[85]  Moreover, because of the overlap and the close connection between the provisions of Regulation 2201/2003 and those of the Convention, in particular between Article 11 of the regulation and Chapter III of the Convention, the provisions of the Convention may have an effect on the meaning, scope and effectiveness of the rules laid down in Regulation No 2201/2003.

[86]  That conclusion is not undermined by the fact that many provisions of Regulation No 2201/2003 may appear to be consonant with those of the Convention. As the Court has already held, EU rules may be affected by international commitments even if there is no possible contradiction between those commitments and the EU rules (see, to that effect, Opinion 2/91, EU:C:1993:106, paragraphs 25 and 26, and judgment in Commission v Council, EU:C:2014:2151, paragraph 71).

[87]  More specifically, the relationship between the 1980 Hague Convention and Regulation No 2201/2003 is made clear by, in particular, Article 60 of the regulation, which provides that the regulation is to take precedence over the Convention in so far as the matters governed by the two instruments overlap.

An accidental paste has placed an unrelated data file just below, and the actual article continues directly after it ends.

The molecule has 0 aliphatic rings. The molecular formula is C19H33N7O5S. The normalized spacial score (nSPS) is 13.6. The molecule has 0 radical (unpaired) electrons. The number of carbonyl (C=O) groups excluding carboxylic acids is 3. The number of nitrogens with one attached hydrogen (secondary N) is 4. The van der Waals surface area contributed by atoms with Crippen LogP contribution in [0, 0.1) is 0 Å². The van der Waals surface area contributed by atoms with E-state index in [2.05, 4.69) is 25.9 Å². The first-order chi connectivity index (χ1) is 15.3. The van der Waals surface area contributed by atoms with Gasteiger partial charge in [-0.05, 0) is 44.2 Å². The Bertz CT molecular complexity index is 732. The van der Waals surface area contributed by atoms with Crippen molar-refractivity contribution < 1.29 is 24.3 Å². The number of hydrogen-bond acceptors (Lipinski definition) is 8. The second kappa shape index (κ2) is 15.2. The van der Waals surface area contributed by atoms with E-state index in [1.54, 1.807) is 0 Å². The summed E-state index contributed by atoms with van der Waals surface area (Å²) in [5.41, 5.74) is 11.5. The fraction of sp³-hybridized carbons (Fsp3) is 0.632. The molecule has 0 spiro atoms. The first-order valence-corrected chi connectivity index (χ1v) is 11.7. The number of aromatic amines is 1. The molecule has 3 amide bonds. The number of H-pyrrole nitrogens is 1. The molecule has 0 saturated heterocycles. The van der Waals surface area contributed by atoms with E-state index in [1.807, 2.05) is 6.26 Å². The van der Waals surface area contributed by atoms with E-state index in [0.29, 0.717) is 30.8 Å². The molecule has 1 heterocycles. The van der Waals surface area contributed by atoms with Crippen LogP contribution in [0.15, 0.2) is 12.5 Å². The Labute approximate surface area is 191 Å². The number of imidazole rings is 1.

[88]  Despite the precedence afforded to Regulation No 2201/2003, the scope and effectiveness of the common rules laid down by the regulation are likely to be affected when the Member States individually make separate declarations accepting third-State accessions to the 1980 Hague Convention.

[89]  In that regard, as the Parliament and the Commission have submitted, if the Member States, rather than the EU, had competence to decide whether or not to accept the accession of a new third State to the 1980 Hague Convention, there would be a risk of undermining the uniform and consistent application of Regulation No 2201/2003 and, in particular, the rules concerning cooperation between the authorities of the Member States, whenever a situation involving international child abduction involved a third State and two Member States, one of which had accepted the accession of that third State to the Convention whilst the other had not.

[90]  In view of the foregoing, the exclusive competence of the EU encompasses the acceptance of the accession of a third State to the 1980 Hague Convention.

Consequently, the Court (Grand Chamber) gives the following Opinion:

The exclusive competence of the European Union encompasses the acceptance of the accession of a third State to the Convention on the civil aspects of international child abduction concluded in The Hague on 25 October 1980.